Holly Humberstone - Falling Asleep At The Wheel

Updated: Aug 20, 2020


Favorite Track: "Vanilla" Least Favorite Track: "Falling Asleep At The Wheel"

The wave of emerging female pop singers has been astonishing lately. Albums like Punisher by Phoebe Bridgers and WHEN WE ALL FALL ASLEEP, WHERE DO WE GO? by Billie Eilish have consistently blown me away with their beautiful production and lowkey vocals, while Lianne La Havas and Sawayama have both respectively brought a new spunk to pop music, with rough, powerful voices that just hype me up. Naturally, I have been keeping my eye out for more new pop artists hitting the scene, and Holly Humberstone seems to be doing so in big ways. She has just released her debut EP, Falling Asleep At The Wheel, and has been featured in Spotify and Apple Music playlists, as well as having her face on the New York billboards, and this record is a good reason for her to be getting attention this early in her career.

From the minute I pressed play on the opening track “Deep End”, I felt a deep maturity from Holly. This track is a harrowing ballad about Holly giving all of herself to her sister to attempt to keep her out of a deep depression. The subject matter is tough, and you can hear the hurt in Holly’s voice. The beautiful nature of her delivery is wonderfully backed by light, slightly distorted electric guitar and some distant drums later in the song. Holly’s voice does remind me a bit of Taylor Swift on her most recent LP, Folklore, but Holly’s voice retains a bit more soul and youth to it. She shares the lowkey delivery of a Phoebe Bridgers or Stella Donnelly, but with a bit more of a mainstream pop appeal. We also get a taste of these styles very heavily on the track “Drop Dead”, which is a dramatic song about falling in love. This song’s lyrics are done tastefully and never feel run-of-the-mill, while the vocal lines on the chorus are fantastically mixed.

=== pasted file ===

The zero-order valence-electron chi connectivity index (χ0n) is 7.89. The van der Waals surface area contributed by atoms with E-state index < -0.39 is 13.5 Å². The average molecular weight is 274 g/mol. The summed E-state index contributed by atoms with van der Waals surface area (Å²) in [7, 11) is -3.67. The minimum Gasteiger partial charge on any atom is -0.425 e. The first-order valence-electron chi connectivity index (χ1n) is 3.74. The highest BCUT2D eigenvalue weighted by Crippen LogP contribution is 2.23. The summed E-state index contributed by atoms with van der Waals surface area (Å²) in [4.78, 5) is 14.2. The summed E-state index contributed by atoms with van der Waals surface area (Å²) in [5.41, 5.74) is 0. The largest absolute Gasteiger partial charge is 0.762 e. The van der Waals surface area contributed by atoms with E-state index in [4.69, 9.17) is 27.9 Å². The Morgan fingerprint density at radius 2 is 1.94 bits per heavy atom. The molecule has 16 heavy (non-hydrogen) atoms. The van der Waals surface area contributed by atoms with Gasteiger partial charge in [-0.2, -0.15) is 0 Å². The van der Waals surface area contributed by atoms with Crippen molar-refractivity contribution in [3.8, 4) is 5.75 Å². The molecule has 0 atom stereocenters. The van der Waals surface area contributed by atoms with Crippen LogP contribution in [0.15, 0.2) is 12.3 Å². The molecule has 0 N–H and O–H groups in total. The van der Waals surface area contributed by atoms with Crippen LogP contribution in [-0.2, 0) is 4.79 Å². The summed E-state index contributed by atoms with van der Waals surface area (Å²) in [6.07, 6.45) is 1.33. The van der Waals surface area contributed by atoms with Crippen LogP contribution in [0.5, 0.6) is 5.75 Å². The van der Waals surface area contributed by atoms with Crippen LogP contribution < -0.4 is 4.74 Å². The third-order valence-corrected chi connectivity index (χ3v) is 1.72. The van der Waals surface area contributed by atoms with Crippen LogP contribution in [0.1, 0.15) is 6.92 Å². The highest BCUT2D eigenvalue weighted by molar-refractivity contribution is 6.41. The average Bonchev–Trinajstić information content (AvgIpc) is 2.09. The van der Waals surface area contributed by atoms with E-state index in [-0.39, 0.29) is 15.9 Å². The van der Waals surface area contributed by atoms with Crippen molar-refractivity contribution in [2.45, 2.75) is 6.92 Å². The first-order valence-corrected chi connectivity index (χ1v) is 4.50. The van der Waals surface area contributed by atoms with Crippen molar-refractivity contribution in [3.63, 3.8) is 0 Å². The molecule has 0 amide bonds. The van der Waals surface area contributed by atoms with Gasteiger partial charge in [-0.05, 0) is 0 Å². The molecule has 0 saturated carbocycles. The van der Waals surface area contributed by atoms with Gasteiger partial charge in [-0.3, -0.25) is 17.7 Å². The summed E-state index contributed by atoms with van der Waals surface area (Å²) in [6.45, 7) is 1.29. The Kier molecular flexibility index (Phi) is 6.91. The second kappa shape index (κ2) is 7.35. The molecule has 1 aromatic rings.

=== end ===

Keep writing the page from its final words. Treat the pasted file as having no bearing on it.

We then get the title track, which is easily my least favorite track on the record. This song feels way too mainstream in contrast with the rest of the EP, with thumping, dramatic pianos and a formulaic vocal line. The lyrics are sort of dime-a-dozen, as they recount falling in and out of love, and do little to catch my attention. There are a lot of electronic elements in the background, and the song constantly feels as though it is building up to something heavy and dramatic, but it never seems to reach its promised climax. I do like the distorted horns at the back end of the track, and I think they could have been used much earlier to add a bit more definition to the otherwise bland instrumental. I definitely don’t hate the song, but it does fall a little flat in contrast with some of the truly beautiful tracks on here.

“Overkill” is a bit more country influenced, almost sounding like a song I would blast over my speakers driving down a backroad. This song is about as typical in lyrical content as “Falling Asleep At The Wheel” but it is executed better vocally, as well as instrumentally. The busy synths at the back of the song are jarring, but are wonderfully offset by the smooth guitar melody at the forefront of the mix. We get a relatively similar treatment in tone on “Livewire”, but this track is much more ballad inspired. The vocal melody from Holly is absolutely gorgeous here, with some barebones piano and nothing else until the back half of the song, where it culminates into an ethereal mix of piano and heavily layered vocals that feels like the culmination we should have seen on the title track.

Finally we have the expertly executed “Vanilla”, which is my favorite on the record. This song has a lot of different experimental elements, with some moments almost sounding as though they could have come off a Charli XCX track, while others feel like something off of Dua Lipa’s newest record. The light guitar and synthetic drums fit very nicely with Holly’s breathy vocal delivery and makes for a super fun track that has me coming back to it again and again.

While nothing on Falling Asleep At The Wheel is completely blowing me away in the same fashion that Punisher did, this first outing from Holly shows tons of potential. While some songs may have felt samey and some lackluster instrumentals were chosen, Holly’s voice is standout and this record is a very solid first outing for an artist that I think could have quite a future in the pop landscape.

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